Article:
You have a particularly interesting chapter about worldbuilding in queer Black YouTube webseries. Why do you think that such effective worldbuilding is happening on YouTube?
It has a lot to do with low bars for entry. On YouTube, it doesn’t cost anything to put your web series on the platform, and you can produce and edit it yourself. These shows really amass a significant audience because people are so hungry to see themselves onscreen. We have to be careful not to romanticize the things we make ourselves. Just because we experience misogynoir does not mean that we are immune from reproducing it. In these YouTube web series, I see several beautiful ways that misogynoir gets challenged in terms of the types of bodies that are positioned as beautiful, indirect challenges to colorism, and discussions of topics like domestic violence. At the same time, there can be problematic tropes of toxic masculinity that still show up, and misogynoir can be reenacted in the way that more feminine characters are treated on these shows. On YouTube, misogynoir is both challenged and being maintained.
There’s so much potential in what happens online. I’m going to say something perhaps controversial: Misadventures of Awkward Black Girl is better than Insecure. There’s something that was possible with YouTube as a venue that isn’t the same in Hollywood even though there’s a bigger budget and platform. Things were lost in translation. Even though Hollywood gives Black creators more access, there are often a lot of restrictions that are put in place creatively.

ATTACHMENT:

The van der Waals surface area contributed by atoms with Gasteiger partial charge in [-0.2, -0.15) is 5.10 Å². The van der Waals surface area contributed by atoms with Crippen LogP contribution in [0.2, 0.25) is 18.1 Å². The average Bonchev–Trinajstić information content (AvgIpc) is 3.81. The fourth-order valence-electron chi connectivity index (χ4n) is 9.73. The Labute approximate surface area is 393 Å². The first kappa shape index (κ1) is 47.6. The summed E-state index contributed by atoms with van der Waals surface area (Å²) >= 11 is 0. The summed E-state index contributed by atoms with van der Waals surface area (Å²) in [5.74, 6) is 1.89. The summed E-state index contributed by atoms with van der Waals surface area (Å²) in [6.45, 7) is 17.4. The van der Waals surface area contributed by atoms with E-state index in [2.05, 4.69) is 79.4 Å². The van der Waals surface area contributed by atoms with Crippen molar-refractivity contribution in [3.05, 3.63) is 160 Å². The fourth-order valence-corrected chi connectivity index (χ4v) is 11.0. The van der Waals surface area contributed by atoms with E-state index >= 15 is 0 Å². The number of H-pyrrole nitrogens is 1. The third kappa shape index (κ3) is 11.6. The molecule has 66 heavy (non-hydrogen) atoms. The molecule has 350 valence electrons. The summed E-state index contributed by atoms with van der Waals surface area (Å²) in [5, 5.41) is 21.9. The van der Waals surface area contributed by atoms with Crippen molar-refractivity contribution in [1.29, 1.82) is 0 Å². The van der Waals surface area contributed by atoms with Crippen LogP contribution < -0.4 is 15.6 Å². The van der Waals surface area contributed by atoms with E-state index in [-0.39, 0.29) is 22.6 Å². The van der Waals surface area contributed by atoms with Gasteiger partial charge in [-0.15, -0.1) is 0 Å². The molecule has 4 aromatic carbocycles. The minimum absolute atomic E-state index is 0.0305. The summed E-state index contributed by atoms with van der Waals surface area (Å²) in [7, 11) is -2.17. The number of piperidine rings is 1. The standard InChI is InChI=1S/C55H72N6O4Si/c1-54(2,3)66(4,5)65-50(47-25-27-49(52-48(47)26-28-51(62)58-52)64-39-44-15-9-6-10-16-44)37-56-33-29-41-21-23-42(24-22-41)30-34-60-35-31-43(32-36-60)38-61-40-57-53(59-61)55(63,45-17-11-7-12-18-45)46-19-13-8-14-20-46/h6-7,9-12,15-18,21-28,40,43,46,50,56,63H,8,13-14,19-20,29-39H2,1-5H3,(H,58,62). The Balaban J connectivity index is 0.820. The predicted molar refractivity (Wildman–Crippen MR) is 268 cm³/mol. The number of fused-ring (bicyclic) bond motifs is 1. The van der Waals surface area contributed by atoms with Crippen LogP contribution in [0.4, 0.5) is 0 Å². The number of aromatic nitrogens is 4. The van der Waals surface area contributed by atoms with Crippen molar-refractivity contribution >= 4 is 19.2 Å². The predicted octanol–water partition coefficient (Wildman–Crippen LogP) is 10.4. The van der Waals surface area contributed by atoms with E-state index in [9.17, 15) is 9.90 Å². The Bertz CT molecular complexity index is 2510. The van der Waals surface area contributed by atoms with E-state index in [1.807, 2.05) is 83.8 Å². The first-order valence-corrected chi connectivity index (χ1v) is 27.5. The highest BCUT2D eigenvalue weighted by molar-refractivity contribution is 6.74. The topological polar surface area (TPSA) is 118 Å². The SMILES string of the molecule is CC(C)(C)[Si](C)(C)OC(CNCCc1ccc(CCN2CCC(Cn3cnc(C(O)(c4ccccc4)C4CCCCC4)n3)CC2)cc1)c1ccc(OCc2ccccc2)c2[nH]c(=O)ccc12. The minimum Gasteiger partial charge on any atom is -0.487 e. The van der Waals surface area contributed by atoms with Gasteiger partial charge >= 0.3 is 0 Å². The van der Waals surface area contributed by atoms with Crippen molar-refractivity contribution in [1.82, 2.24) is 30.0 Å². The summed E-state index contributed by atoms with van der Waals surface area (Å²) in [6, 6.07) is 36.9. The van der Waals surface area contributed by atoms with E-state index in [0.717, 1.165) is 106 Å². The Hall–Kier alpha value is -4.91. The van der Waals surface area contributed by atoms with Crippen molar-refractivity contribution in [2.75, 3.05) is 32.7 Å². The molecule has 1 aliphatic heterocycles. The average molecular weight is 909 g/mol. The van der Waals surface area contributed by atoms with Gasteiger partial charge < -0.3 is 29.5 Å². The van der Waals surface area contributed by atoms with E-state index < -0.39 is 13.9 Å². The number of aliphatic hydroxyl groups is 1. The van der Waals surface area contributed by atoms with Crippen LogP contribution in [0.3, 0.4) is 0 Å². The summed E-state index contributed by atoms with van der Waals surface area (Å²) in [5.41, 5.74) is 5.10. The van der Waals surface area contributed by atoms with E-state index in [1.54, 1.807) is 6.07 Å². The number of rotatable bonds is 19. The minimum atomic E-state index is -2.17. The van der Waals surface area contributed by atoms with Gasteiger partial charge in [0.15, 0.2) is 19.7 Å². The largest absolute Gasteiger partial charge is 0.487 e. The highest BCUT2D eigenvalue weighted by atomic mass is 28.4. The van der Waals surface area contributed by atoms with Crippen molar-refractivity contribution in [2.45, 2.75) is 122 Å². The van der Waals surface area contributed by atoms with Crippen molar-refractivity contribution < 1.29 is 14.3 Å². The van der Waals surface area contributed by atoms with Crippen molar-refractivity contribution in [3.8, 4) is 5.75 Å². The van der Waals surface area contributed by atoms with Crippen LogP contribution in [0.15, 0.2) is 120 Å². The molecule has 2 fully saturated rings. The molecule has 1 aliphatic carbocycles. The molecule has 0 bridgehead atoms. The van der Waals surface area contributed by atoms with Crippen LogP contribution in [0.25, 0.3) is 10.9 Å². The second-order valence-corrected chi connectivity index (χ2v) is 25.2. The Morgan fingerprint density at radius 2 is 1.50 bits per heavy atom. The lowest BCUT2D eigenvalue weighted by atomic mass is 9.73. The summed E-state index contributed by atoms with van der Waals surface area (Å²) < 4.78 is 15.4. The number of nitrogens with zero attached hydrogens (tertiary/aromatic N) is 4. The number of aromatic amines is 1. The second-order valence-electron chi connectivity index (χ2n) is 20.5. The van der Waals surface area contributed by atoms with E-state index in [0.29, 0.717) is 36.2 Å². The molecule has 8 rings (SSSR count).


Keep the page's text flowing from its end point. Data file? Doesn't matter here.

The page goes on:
Your book is titled Misogynoir Transformed. Why did you decide to write about transforming misogynoir and not destroying it? What does transforming misogynoir look like?
I was thinking a lot about energy. There’s so much energy in the hatred of Black women; it’s active and it’s very powerful. I have a science background and I really appreciate the idea that energy is neither created nor destroyed. It’s not as if misogynoir is going away, because I don’t think you can destroy that energy. But I’m thinking about how you can transform it so that it becomes something that’s actually useful. How do you transform all of that hatred into something else? I would say that by subverting it, sublimating it, and doing all of these different practices, misogynoir is transformed because of the attention that people are taking to create something that is meaningful to them.
This interview has been edited and condensed for clarity and length.